What is Joey?
Joey is a juvenile sea otter (Enhydra lutris).
How did Joey get to you?
We are a hospital for sick, injured, orphaned and abandoned marine mammals. Joey was discovered near Kyuquot, BC, Canada after a concerned member of the public heard him vocalizing overnight. An adult female, presumed to be his mother, was found deceased nearby the next morning. Joey was flown to Vancouver and admitted to the Marine Mammal Rescue Centre shortly after.
Where is Joey now?
Joey has been moved to the Vancouver Aquarium after being deemed non-releasable by Fisheries and Oceans Canada, the federal government agency overseeing our work. He will remain at the Vancouver Aquarium, which will provide a permanent home for him.
Why can Joey not be released?
Joey was only 10 days old at the time of his rescue. As a result, he never had a chance to learn survival skills from his mother. Sea otters pups would normally spend about 6 months with their mothers and during that time learn how to forage, use tools, avoid predators ─ and behave like wild sea otters. That is something that we cannot replace; and Joey therefore lacks essential skills he would need to survive in the wild.
Why can Joey not be raised by a “surrogate mother”?
There is only one facility in the world that has had long-standing success with “surrogate mothers”, non-releasable adults that already have survival skills and would be able to teach the pup. Each surrogate mother can only care for one pup at a time, and the process takes a very long time. This program also only exists for southern sea otters (Joey is a northern one).
There is no surrogacy program for northern sea otters at this time at all, anywhere in the world. We only ever rescue one sea otter pup every couple of years, and we do not have non-releasable adult sea otters that would have survival skills to pass on. Setting up and sustaining such a program would therefore not be a viable option.
As a result, many orphaned sea otter pups in North America are deemed non-releasable and find homes at zoos or aquariums across the continent, where they are being cared for by professionals with the skills required to provide care for a sea otter, in appropriate social groups.
Biology and Behaviour
Does Joey have teeth yet?
Joey has a full set of very impressive teeth.
How long does Joey sleep?
In an average day, adult sea otters spends about eight hours feeding, five to six hours grooming, and about 11 hours resting/sleeping. Joey is still very young and sleeps at random times, night and day, for at least that long.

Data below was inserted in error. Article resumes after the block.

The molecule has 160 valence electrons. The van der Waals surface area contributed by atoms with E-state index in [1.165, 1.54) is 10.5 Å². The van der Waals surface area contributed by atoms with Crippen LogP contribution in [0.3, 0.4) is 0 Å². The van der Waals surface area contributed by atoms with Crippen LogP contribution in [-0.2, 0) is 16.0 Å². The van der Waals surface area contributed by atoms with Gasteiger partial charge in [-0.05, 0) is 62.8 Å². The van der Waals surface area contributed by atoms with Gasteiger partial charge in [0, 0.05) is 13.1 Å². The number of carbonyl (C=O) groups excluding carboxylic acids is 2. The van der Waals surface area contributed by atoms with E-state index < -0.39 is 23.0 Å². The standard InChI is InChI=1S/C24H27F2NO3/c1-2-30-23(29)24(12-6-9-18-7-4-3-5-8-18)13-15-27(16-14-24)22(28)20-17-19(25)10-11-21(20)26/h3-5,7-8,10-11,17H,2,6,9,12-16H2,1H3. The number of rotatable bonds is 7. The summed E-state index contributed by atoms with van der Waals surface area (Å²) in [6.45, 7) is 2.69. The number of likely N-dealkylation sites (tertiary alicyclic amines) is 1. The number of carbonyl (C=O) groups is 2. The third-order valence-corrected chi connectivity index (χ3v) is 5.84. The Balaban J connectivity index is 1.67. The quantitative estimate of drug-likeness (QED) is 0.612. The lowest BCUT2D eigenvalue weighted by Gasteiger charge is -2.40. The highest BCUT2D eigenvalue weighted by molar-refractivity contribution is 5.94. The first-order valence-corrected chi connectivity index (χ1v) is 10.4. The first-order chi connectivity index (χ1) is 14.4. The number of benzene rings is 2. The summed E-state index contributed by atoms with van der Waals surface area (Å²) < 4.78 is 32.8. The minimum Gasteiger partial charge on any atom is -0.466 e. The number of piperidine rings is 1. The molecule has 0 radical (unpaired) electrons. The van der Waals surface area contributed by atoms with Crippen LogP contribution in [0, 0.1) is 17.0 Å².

Is the water in his habitat freshwater or saltwater?
The water is fresh ocean water (saltwater). It is being pumped into the Aquarium from Burrard Inlet. The water is constantly being replaced in a cycle, throughout the day.
What toys does he/do they have?
Joey and the other sea otters at the Aquarium have lots and lots of enrichment toys, some contributed by his caretakers and, some by fans from around the world. They are constantly swapped out to keep things interesting, but Joey and his friends do have their favourites.
Isn’t the light bad for the otters’ sleep?
The lights making the scene visible at night look like ‘real’ light on camera, but the habitats are lit up with infrared light that is visible only to the cameras’ sensors. Neither people nor the otters are able to see in the infrared spectrum, so it doesn’t disturb their sleep.
When will Joey meet other sea otters?
Joey has already met a number of other sea otters and continues to spend time with them. He may also still have some days alone, to allow him (and his new friends) to catch a break every now and then.
Why is X not on camera?
The composition of social groups within the Vancouver Aquarium’s sea otter population changes frequently and for many reasons, among them enrichment, animal welfare, management ─ and healthcare. Also keep in mind that some animals may simply not get along well enough to spend time together without supervision.
We only have cameras in two of the otter habitats and are unable to show all animals all the time. There are multiple habitats behind the scenes, and if an animal is not shown on camera, it’s likely that it is currently located in one of those. We do not know why a specific animal may be on or off camera, or why the groups are composed in a certain way at any given time.